In addition, the Council is a key partner with Melbourne’s St Kilda in the establishment of AFL games to be played in Wellington on Anzac Day, which begin this year with a match against the Sydney Swans. A close trade and business relationship between Sydney and Wellington was formalised in 1983.

“Memorial Park and the AFL games on Anzac Day will be a great symbol of the strength of our Trans-Tasman ties,” said the Mayor.

News release from Australian Government
Prime Minister Julia Gillard has announced the successful design for the new Australian Memorial in New Zealand by Australian architectural firm Tonkin Zulaikha Greer. The Australian Memorial, a reciprocal gesture to the New Zealand Memorial built on ANZAC Parade in Canberra, will be erected in the New Zealand National War Memorial Park in Wellington.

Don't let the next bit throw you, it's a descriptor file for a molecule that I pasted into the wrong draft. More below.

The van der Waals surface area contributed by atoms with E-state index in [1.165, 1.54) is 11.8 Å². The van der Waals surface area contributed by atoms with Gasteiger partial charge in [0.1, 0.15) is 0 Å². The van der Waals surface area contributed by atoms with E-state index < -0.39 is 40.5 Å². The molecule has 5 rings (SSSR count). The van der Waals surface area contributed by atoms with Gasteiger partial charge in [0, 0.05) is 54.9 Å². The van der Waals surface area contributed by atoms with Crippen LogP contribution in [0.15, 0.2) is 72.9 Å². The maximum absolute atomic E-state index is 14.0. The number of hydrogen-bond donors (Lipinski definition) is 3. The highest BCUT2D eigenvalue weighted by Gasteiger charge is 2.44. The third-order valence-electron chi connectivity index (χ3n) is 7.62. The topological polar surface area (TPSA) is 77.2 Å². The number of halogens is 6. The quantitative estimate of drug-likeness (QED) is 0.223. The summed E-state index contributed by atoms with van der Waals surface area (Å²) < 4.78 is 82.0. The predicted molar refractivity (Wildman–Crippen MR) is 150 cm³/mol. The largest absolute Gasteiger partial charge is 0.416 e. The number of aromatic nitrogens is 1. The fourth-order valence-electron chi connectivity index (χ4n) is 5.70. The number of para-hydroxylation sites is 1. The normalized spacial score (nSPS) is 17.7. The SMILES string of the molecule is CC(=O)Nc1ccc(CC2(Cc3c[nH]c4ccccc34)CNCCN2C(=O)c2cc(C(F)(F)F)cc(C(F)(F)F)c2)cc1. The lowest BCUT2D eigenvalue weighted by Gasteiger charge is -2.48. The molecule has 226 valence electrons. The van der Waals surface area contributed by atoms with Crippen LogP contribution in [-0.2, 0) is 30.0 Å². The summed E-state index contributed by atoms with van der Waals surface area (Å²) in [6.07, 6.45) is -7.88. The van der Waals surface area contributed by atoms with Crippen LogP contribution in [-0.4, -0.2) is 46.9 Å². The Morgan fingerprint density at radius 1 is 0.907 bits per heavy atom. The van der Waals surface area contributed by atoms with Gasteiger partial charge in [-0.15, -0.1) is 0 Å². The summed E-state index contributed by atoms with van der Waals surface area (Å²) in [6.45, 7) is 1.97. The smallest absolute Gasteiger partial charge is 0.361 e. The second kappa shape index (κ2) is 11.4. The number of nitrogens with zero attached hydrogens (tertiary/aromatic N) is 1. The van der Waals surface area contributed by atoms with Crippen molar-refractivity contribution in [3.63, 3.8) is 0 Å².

To be constructed from Australian materials, the Memorial’s main feature will be 15 columns made from rugged red sandstone, symbolic of Australia’s ‘Red Centre’, surrounded by eucalypt trees, representing the Australian landscape.

As well as commemorating our shared Anzac wartime experiences, the Memorial will commemorate the shared Australian and New Zealand experience of indigenous history, settlement, immigration, culture and other links.

The memorial will be funded by the Australian Government. The project budget is AUD$5 million.

In August 2012, the New Zealand Government announced that the State Highway (Buckle St), where it transects the National War Memorial Park, will be put underground so that the National War Memorial and the new Park are joined as one precinct.

The New Zealand Government’s development of the Memorial Park will cost NZ$12 million including a contribution from the Wellington City Council of NZ$5 million. In addition, the State Highway will be put underground at a cost of NZ$70-75 million with work expected to be completed by late 2014. Construction and landscaping of the Memorial Park, including the Australian Memorial will start in late 2014 and be completed in time for the Centenary of Anzac on 25 April 2015.